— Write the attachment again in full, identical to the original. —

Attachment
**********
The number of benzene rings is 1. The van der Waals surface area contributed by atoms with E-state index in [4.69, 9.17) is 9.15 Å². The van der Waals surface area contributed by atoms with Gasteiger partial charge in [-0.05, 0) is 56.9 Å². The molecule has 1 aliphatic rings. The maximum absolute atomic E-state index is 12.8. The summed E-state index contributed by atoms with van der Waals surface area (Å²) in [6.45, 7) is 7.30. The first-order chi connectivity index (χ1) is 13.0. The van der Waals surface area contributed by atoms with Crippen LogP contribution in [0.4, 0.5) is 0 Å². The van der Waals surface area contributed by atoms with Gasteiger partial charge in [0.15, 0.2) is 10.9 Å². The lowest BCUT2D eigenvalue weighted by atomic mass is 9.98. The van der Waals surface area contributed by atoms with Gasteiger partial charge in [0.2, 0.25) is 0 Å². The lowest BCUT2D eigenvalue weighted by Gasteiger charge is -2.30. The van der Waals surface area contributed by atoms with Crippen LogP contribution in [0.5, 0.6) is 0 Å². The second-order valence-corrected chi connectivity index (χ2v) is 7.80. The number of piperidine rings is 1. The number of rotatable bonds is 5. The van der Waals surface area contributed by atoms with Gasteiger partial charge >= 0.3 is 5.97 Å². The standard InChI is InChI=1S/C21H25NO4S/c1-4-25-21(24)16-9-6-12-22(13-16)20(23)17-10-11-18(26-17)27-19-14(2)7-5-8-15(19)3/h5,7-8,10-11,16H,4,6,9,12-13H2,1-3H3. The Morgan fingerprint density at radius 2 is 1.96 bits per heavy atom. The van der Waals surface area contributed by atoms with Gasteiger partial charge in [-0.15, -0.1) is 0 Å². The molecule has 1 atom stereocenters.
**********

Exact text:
The number of benzene rings is 1. The van der Waals surface area contributed by atoms with E-state index in [4.69, 9.17) is 9.15 Å². The van der Waals surface area contributed by atoms with Gasteiger partial charge in [-0.05, 0) is 56.9 Å². The molecule has 1 aliphatic rings. The maximum absolute atomic E-state index is 12.8. The summed E-state index contributed by atoms with van der Waals surface area (Å²) in [6.45, 7) is 7.30. The first-order chi connectivity index (χ1) is 13.0. The van der Waals surface area contributed by atoms with Crippen LogP contribution in [0.4, 0.5) is 0 Å². The van der Waals surface area contributed by atoms with Gasteiger partial charge in [0.15, 0.2) is 10.9 Å². The lowest BCUT2D eigenvalue weighted by atomic mass is 9.98. The van der Waals surface area contributed by atoms with Gasteiger partial charge in [0.2, 0.25) is 0 Å². The lowest BCUT2D eigenvalue weighted by Gasteiger charge is -2.30. The van der Waals surface area contributed by atoms with Crippen LogP contribution in [0.5, 0.6) is 0 Å². The second-order valence-corrected chi connectivity index (χ2v) is 7.80. The number of piperidine rings is 1. The number of rotatable bonds is 5. The van der Waals surface area contributed by atoms with Gasteiger partial charge >= 0.3 is 5.97 Å². The standard InChI is InChI=1S/C21H25NO4S/c1-4-25-21(24)16-9-6-12-22(13-16)20(23)17-10-11-18(26-17)27-19-14(2)7-5-8-15(19)3/h5,7-8,10-11,16H,4,6,9,12-13H2,1-3H3. The Morgan fingerprint density at radius 2 is 1.96 bits per heavy atom. The van der Waals surface area contributed by atoms with Gasteiger partial charge in [-0.15, -0.1) is 0 Å². The molecule has 1 atom stereocenters.